Why no, Sir. If he has no objection, you can have none." BOSWELL. "So, Sir, you are no great enemy to the Roman Catholick religion.” JOHNSON. "No more, Sir, than to the Prefbyterian religion." BOSWELL. "You are joking." JOHNSON. "No, Sir, I really think fo. Nay, Sir, of the two, I prefer the Popish." BOSWELL. "How fo, Sir?" JOHNSON. "Why, Sir, the Prefbyterians have no church, no apoftolical ordination.” BOSWELL. "And do you think that abfolutely effential, Sir?" JOHNSON. Why, Sir, as it was an apoftolical inftitution, I think it is dangerous to be without it. And, Sir, the Prefbyterians have no publick worship: they have no form of prayer in which they know they are to join. They go to hear a man pray, and are to judge whether they will join with him." BOSWELL. "But, Sir, their doctrine is the fame with that of the Church of England. Their confeffion of faith, and the thirty-nine articles, contain the fame points, even the doctrine of predeftination." JOHNSON. "Why yes, Sir; predeftination was a part of the clamour of the times, fo it is mentioned in our articles, but with as little pofitiveness as could be." BOSWELL. "Is it neceffary, Sir, to believe all the thirty-nine articles?" JOHNSON. "Why, Sir, that is a question which has been much agitated. Some have thought it neceffary that they fhould all be believed; others have confidered them to be only articles of peace, that is to fay, you are not to preach against them." BOSWELL. "It appears to me, Sir, that predeftination, or what is equivalent to it, cannot be avoided, if we hold an univerfal prefence in the Deity." JOHNSON. "Why, Sir, does not God every day fee things going on without preventing them?" BOSWELL. "True, Sir; but if a thing be certainly forefeen, it must be fixed, and cannot happen otherwife; and if we apply this confideration to the human mind, there is no free will, nor do I fee how prayer can be of any avail." He mentioned Dr. Clarke, and Bishop Bramhall on Liberty and Neceffity, and bid me read South's fermons on Prayer; but avoided the queftion which has excruciated philofophers and divines, beyond any other. I did not prefs it further, when I perceived that he was displeased, and fhrunk from any abridgement of an attribute ufually ascribed to the Divinity, however irreconcileable in its full extent with the grand system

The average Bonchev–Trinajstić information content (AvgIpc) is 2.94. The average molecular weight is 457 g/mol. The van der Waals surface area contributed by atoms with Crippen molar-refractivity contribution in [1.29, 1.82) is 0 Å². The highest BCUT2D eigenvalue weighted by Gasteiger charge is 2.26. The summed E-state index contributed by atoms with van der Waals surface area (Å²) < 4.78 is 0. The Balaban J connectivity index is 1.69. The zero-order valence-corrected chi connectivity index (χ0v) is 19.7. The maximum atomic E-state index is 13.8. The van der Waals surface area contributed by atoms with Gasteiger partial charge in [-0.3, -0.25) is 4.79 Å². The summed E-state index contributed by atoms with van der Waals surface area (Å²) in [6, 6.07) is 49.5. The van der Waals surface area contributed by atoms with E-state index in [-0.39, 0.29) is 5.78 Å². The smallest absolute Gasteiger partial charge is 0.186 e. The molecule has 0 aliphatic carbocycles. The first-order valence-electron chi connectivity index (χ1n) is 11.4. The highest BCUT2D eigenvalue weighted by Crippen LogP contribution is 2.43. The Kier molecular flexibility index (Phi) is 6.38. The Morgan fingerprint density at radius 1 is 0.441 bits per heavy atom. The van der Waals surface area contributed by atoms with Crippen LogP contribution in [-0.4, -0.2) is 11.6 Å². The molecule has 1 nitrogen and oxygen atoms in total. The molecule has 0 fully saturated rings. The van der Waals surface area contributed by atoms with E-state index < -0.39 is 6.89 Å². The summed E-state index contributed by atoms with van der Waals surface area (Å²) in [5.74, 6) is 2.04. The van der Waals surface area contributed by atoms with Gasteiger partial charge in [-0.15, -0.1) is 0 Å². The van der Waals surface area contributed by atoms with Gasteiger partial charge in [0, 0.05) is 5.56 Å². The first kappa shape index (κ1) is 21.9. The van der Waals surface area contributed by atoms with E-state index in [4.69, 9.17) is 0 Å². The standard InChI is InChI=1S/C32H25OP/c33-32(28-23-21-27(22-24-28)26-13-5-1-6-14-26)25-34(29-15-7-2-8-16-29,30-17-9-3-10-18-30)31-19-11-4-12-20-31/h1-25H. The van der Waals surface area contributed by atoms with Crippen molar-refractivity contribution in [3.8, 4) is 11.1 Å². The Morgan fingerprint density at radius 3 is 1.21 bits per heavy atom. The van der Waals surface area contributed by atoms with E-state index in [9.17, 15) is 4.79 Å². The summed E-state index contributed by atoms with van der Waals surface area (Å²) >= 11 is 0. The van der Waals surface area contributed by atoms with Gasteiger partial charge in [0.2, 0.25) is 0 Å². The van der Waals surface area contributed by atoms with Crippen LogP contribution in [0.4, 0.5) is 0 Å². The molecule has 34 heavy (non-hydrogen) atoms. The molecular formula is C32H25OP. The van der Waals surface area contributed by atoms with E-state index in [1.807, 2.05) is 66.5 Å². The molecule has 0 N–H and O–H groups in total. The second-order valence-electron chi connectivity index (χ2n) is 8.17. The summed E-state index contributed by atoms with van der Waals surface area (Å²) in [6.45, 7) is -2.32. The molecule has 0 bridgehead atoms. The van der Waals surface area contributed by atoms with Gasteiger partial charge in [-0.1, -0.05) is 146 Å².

of moral government. His fuppofed orthodoxy here cramped the vigorous Atat. 60. powers of his understanding. He was confined by a chain which early imagination and long habit made him think maffy and strong, but which, had he ventured to try, he could at once have fnapt afunder.